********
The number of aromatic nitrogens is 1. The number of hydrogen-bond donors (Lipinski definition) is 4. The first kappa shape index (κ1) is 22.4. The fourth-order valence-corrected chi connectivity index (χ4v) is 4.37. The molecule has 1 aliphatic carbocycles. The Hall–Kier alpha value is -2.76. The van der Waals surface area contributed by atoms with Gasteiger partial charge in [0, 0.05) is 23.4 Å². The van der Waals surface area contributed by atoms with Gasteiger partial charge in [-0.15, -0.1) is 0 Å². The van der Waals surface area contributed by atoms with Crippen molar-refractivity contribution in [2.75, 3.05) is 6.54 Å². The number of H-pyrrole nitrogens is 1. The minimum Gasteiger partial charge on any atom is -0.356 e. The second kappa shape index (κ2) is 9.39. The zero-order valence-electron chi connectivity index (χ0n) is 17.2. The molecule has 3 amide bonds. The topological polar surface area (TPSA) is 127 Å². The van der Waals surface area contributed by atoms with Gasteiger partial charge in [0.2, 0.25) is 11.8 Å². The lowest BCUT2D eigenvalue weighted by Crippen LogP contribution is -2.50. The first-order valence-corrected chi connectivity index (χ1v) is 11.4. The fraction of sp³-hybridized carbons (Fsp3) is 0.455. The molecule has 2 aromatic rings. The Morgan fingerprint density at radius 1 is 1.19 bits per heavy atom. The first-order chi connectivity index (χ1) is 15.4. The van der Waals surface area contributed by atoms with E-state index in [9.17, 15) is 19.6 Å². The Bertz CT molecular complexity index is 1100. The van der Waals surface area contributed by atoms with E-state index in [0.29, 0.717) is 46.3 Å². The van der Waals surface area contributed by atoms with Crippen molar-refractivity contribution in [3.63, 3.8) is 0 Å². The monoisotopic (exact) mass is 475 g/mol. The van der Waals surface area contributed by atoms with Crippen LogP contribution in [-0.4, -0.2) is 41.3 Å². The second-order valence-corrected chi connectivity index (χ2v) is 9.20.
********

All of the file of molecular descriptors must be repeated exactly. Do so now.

The number of aromatic nitrogens is 1. The number of hydrogen-bond donors (Lipinski definition) is 4. The first kappa shape index (κ1) is 22.4. The fourth-order valence-corrected chi connectivity index (χ4v) is 4.37. The molecule has 1 aliphatic carbocycles. The Hall–Kier alpha value is -2.76. The van der Waals surface area contributed by atoms with Gasteiger partial charge in [0, 0.05) is 23.4 Å². The van der Waals surface area contributed by atoms with Gasteiger partial charge in [-0.15, -0.1) is 0 Å². The van der Waals surface area contributed by atoms with Crippen molar-refractivity contribution in [2.75, 3.05) is 6.54 Å². The number of H-pyrrole nitrogens is 1. The minimum Gasteiger partial charge on any atom is -0.356 e. The second kappa shape index (κ2) is 9.39. The zero-order valence-electron chi connectivity index (χ0n) is 17.2. The molecule has 3 amide bonds. The topological polar surface area (TPSA) is 127 Å². The van der Waals surface area contributed by atoms with Gasteiger partial charge in [0.2, 0.25) is 11.8 Å². The lowest BCUT2D eigenvalue weighted by Crippen LogP contribution is -2.50. The first-order valence-corrected chi connectivity index (χ1v) is 11.4. The fraction of sp³-hybridized carbons (Fsp3) is 0.455. The molecule has 2 aromatic rings. The Morgan fingerprint density at radius 1 is 1.19 bits per heavy atom. The first-order chi connectivity index (χ1) is 15.4. The van der Waals surface area contributed by atoms with E-state index in [9.17, 15) is 19.6 Å². The Bertz CT molecular complexity index is 1100. The van der Waals surface area contributed by atoms with E-state index in [0.29, 0.717) is 46.3 Å². The van der Waals surface area contributed by atoms with Crippen molar-refractivity contribution in [3.63, 3.8) is 0 Å². The monoisotopic (exact) mass is 475 g/mol. The van der Waals surface area contributed by atoms with Crippen LogP contribution in [-0.4, -0.2) is 41.3 Å². The second-order valence-corrected chi connectivity index (χ2v) is 9.20.